|Kreimeier, Klaus||John Libbey Publishing||ePub|
On 30 January 1931, Albert Einstein was a guest at the Hollywood premiere of Charlie Chaplin’s City Lights. Legend has it that when bystanders cheered the two media stars, Chaplin turned to Einstein and said, ‘The people applaud me because everyone understands me, and they applaud you because no one understands you’.1 This is in keeping with Einstein’s comment in his notes that his theory of relativity was ‘of incomparable beauty, but only one colleague has really understood it’ (26 November 1915).2
If these remarks are taken as more than just witticisms, then it is hardly likely that the pioneers of cinema around 1900 were declared experts and avid supporters of modern physics. Nor would most of them have been seriously interested in such subjects as the dethroning of human consciousness by Sigmund Freud’s psychoanalysis, the radicalisation of Immanuel Kant’s epistemology by the empiriocriticism of Ernst Mach, or the vehement criticism of the idea of progress by Friedrich Nietzsche. Nevertheless, early cinema was part of an epoch in which, as Alexander Moszkowski put it in 1911, the ‘very basis of human thought’ was so radically shaken that ‘not a single deeply rooted conviction’ was able to withstand it.3See All Chapters
|Pilling, Jayne||John Libbey Publishing||ePub|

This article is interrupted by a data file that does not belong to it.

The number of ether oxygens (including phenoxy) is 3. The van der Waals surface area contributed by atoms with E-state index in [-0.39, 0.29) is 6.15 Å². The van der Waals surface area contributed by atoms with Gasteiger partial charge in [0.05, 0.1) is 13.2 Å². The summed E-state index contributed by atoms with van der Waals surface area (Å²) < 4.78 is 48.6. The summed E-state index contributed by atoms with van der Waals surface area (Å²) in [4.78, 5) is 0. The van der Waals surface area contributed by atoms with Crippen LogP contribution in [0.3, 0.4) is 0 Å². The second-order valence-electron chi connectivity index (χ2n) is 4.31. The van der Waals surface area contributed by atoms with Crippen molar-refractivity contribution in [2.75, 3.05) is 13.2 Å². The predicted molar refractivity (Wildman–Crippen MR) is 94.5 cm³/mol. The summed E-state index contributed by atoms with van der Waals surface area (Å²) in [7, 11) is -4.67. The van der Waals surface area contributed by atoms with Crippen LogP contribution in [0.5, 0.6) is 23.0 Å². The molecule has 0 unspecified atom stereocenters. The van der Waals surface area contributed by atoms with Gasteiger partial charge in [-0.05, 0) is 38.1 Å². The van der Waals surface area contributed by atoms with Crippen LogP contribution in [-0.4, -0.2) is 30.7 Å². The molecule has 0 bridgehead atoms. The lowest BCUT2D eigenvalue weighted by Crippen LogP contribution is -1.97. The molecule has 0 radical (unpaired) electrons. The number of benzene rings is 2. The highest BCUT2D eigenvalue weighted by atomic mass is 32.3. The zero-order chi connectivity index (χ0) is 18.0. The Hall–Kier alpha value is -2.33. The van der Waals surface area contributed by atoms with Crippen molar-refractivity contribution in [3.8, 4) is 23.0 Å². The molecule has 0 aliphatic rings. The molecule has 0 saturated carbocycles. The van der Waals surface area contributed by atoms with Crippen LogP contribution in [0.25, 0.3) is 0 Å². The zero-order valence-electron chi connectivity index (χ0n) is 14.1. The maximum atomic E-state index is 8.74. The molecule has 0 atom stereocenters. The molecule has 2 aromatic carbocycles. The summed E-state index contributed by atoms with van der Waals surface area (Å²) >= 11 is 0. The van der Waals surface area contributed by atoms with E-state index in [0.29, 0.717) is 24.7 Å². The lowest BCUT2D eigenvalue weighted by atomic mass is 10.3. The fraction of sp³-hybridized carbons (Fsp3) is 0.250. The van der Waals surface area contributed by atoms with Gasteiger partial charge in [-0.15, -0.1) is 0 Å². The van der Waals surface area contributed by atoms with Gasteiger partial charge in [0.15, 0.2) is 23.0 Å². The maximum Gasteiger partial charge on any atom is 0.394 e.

Sergei Eisenstein loved the cartoon figure Mickey Mouse. The Soviet film director not only admired Walt Disney’s films but also made them part of the subject matter of his theoretical studies. With his characteristic ambition, these theoretical explorations of Disney’s animation were intended to serve as the bases for understanding animation and developing questions alluding to the nature of art itself.1 Most of these writings are from the early 1940s, some years after his return from Hollywood where he had met Disney in 1937.2 He was also reconsidering or at least reformulating his theoretical ideas, especially that of montage. That Disney should play a part in Eisenstein’s fresh thoughts on cinema is characteristic of the latter’s eclectic approach to ideas, borrowing from all the arts, especially painting and literature.
By no means does this essay attempt to unravel fully Eisenstein’s insights into Disney and the issues of film animation; rather, it settles more modestly on a particular aspect relating to a question of aesthetics that is articulated by Eisenstein in primarily psychological terms. It was prompted largely by the intriguing fact that Adrian Stokes, the English aesthete in the same period, also refers briefly but fascinatingly to Disney’s Silly Symphonies and Mickey Mouse in his book Tonight the Ballet,3 published in 1935. Although Stokes’s references are less sustained than Eisenstein’s, they betray similarities in their associations with an idea of omnipotence, one that I wish to discuss here. As we shall see, Disney haunts the discourse on classical ballet in Britain during the 1930s and 1940s.See All Chapters